“Eating is an agricultural act.”
~ Wendell Berry
Since writing Food Insecurity, my mind has been on backyard farming.
I’ve always been a gardener.
I’ve always liked to cook.
Why have I not combined those two things before?
There are plenty of Groovy Backyard Farmers out there, but I’m at the beginning of this road.
Of course it is my backward way to begin while the temperatures plummet and winter steps onto the dance floor in my Zone 6. As Food Insecurity was published I was harvesting the last of the tomatoes, peppers and beans.
I’m forever beginning at the end of things.
But the advantage of being at the beginning of any given road while paying attention and looking around is that you notice the rudiments of things. The underpinnings.
And underpinnings are important. They build the foundation for the health and stability of what is to come. Because of the time of year that I begin, my underpinnings of being a Groovy Backyard Farmer will begin at the end: in the kitchen.
Here are some of the rudiments that I’ve noticed:
Thing One: Eating Oftentimes Requires Cooking
This seems like a no-brainer, but I assure you it’s not. I live in the middling of the most middle states. It can’t get much more agrarian around here. Yet, as single career girls, my roommate and I often scarf down pre-packaged or restaurant foods without a thought. Spending time with friends necessarily means meeting them at a restaurant or pub, because who has time to clean for company?
When I was little (think late 70s, early 80s), we ate out once a month. We were allowed to have potato chips and ‘pop’ only on Hamburger Saturday Nights. And this was the norm.
Having realized that eating oftentimes requires cooking, I have sensed a shift in my heart. As I chop veg and sauté things in my trusty pan (low and slow, low and slow…), I feel a softening occurring where my fast-paced hardness usually is. Spending time with my food for more than five minutes before I eat it has caused me to slow down, to breathe.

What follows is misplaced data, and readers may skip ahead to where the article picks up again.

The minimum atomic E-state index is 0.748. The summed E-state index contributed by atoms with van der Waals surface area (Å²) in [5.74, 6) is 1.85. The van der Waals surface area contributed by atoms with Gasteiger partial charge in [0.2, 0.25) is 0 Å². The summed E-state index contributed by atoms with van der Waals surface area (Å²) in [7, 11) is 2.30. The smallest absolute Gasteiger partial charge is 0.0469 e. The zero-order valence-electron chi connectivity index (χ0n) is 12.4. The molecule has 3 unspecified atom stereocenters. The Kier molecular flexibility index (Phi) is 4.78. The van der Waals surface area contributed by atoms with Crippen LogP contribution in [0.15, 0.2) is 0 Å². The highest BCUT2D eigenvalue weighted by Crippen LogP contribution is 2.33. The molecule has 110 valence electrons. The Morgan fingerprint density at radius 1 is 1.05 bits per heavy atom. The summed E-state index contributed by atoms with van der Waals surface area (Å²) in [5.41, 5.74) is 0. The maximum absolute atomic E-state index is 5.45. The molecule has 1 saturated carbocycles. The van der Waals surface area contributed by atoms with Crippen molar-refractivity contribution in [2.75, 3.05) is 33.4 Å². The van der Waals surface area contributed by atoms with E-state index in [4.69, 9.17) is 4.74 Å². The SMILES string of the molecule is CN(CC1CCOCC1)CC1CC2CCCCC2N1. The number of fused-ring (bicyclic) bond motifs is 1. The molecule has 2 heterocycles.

I feel affection for the food and those that I am cooking it for; even if that person is only me.
I notice texture and flavor. I am actively aware that I am putting nutrients in my body and am concerned about eating nourishing things.
I use spices. There are now things I cook at home that I know will be more flavorful and delicious than if I had ordered them out. Triumph!
Thing Two: The Revolutionary Practice of Eating What is Already at Home
Recently, a friend mentioned that even when we are dedicated to cooking a meal at home we tend to begin with a recipe and then procure the ingredients that we need. Rarely do we look at what we have around the house and build a meal from that. (Or are we the only ones?)
Out of economy, my roommate and I have started to not only cook at home, but to use ingredients that are already here. It has been a revelation. First, I notice how very much we do have on hand. We have been blessed by a pantry that is not by any means bare. The ingredients might seem unrelated at first, but that is where the creativity begins.
When I look at available ingredients, often a recipe comes to mind. But when it doesn’t, I love to put what seems like the technology of excess to the use of simplification. I think of different ingredients that might seem to go well together, and I use the ingredients as Google search terms. Voila! So many delightful recipes abound.
Sometimes the act of staying home is revolutionary. Eating what is already there is one of the coziest feelings imaginable. It feeds not just my body but also my soul with creativity and restfulness and my peace of mind with the economy of the practice.
The great thing about the agrarian world is that it is a yearly cycle. We can jump in anytime.
I’m glad that my transformation to Groovy Backyard Farmer has necessarily begun with the end in mind. Because that is the realization that I am hoping to cement into myself, the wisdom that was lost from former generations; that eating truly is an agricultural act.
I wish for you flavorful economy, cozy creativity and nourishing restfulness.
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Assist Editor: Sanja Cloete-Jones/Editor: Bryonie Wise